In his first public comments since taking the helm of Borders Group at the beginning of the year, CEO Ron Marshall said he has four priorities in working to turn around the nation's second largest bookstore chain, starting with getting the retailer's “financial house in order.” His immediate goal is to create enough financial stability to allow the company to survive, and then to increase shareholder value. In the just concluded fiscal year, while the company posted a $184.7 million loss from continuing operations, it did have a $128 million increase in cash flow, while cutting its debt by over 39%. Marshall said Borders will do “whatever is necessary to get back on firm financial footing.”
“We will make unemotional business decisions,” Marshall told PW in an interview. His focus will remain on cutting costs in 2009, a year in which he sees the negative sales trends of 2008 continuing. Borders plans to reduce expenses by $120 million this year, a figure that includes $70 million in newly identified cost savings at both the store and corporate level. Most of those savings will come from improvements in efficiency, since Marshall said he doesn't anticipate making any more “grand announcements” about cost reductions this year. Capital expenditures will be reduced to $15 million from $79.9 million last year. The reduction will mean few, if any, new store openings. Marshall did not seem eager to expand Borders's concept stores, noting that those stores have provided the company with a chance to learn some new things about the business, which it has incorporated into its superstores. In particular, the success of the children's sections at the concept stores led the company to broaden its children's sections in its superstores (the children's area had a 16.3% positive comp in the fourth quarter). By shrinking the space devoted to music and movies, Borders will expand its cooking and health and wellness sections and add a biography section, Marshall said.
The company closed 112 Walden mall stores last year, bringing the current count down to 386 outlets. In the long run, Marshall sees Borders operating between 50 and 60 Walden stores, but until it gets to that number, Marshall views Walden as a “tactical asset” that needs to be properly managed. There are 240 Walden stores whose leases expire within the year, and Marshall sees that as a chance to gain some financial flexibility. In its 10-k filing, Borders said it has raised the profitability level that Walden stores must meet to be kept open.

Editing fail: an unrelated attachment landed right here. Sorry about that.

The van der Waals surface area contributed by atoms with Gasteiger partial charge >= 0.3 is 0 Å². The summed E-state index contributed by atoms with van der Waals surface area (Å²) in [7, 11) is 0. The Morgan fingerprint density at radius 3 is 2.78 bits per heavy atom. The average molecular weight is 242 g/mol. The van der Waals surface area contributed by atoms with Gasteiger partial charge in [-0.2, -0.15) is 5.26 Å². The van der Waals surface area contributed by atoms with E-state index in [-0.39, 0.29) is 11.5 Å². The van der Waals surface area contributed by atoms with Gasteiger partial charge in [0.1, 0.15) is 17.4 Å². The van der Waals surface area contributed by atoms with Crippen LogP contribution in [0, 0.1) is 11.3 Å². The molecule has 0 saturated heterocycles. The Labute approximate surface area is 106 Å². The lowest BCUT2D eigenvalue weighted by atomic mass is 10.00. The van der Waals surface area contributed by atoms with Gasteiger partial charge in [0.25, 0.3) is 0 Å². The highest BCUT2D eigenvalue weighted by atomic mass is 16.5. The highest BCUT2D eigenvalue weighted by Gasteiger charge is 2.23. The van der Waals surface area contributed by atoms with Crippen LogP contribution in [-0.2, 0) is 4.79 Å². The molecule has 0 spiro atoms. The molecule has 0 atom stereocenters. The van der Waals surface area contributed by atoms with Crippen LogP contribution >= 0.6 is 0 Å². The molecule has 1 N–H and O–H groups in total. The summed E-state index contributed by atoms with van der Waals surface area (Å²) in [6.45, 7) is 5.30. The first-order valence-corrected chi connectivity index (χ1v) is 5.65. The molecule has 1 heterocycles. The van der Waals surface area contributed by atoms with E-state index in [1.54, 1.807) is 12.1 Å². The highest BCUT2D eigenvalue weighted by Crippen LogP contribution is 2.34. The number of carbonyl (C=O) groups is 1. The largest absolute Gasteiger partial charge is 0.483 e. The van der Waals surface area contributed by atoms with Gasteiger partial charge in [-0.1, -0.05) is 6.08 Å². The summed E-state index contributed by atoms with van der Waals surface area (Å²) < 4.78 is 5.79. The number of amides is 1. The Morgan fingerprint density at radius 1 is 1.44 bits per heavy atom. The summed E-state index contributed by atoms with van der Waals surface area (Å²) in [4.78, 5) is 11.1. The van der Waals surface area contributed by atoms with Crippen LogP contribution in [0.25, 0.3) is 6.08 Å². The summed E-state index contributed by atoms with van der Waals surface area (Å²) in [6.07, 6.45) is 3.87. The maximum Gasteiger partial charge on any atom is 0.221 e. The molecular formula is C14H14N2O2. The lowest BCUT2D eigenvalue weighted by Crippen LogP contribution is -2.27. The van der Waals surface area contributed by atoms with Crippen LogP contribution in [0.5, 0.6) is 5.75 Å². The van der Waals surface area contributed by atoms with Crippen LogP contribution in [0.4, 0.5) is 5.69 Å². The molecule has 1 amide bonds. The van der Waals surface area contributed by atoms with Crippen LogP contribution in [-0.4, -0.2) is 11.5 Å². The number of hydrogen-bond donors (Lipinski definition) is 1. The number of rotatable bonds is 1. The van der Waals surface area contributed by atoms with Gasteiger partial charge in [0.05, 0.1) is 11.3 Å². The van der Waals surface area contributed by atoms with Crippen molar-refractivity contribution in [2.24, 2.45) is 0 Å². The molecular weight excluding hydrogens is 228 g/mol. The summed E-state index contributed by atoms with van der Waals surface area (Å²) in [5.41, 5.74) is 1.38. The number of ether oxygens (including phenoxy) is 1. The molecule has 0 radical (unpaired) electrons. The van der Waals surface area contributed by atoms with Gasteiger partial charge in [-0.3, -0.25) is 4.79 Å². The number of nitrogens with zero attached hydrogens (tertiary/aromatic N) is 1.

If the turnaround of Borders is to be successful, the chain will also need to improve its execution. “We need to do just about everything... a lot better,” Marshall said, noting that he sees a lack of execution as the primary difference between Borders and its competitors. The company is establishing benchmarks and metrics to hold all employees accountable for their performance, Marshall said.
The type of store Marshall would like to create would return Borders to its roots as a place that caters to serious readers. That can be created, he said, by having an editorial point of view that includes promoting certain books that Borders's buyers feel need more attention. Improving Borders's in-stock position is another priority, and Marshall noted that the company has cut its order cycle from 12 to four weeks and hopes to reduce it more. Providing books in a timely fashion is one way to stay relevant to your customers, he said. Marshall is not planning on putting much time into expanding Borders's publishing program. “I don't think that really moves the needle,” he said. He does acknowledge that Borders can't cut its way to profitability. “We must do better on the top line,” he said. One way to do that is to change its relationship with its 32 million Borders Rewards members. Instead of focusing on what books are being discounted, CFO Mark Bierley said Borders wants the messages it sends to its members to talk about the content of books and about authors.
Despite the difficult market conditions, Marshall said there is enough time to return Borders to profitability. In the 10-k, Borders stated that “based on current internal sales projections, current vendor payable support and borrowing capacity, as well as other initiatives to maximize cash flow, we believe that we will have adequate capital to fund our operations during fiscal 2009.” The report added, however, there is no assurance that Borders will meet its sales projections or that it will maintain its vendor payable support or borrowing capacity, “and any failure to do so could result in us having insufficient funds for our operations.”
|Source: Reed Business Information, Borders 10-K|
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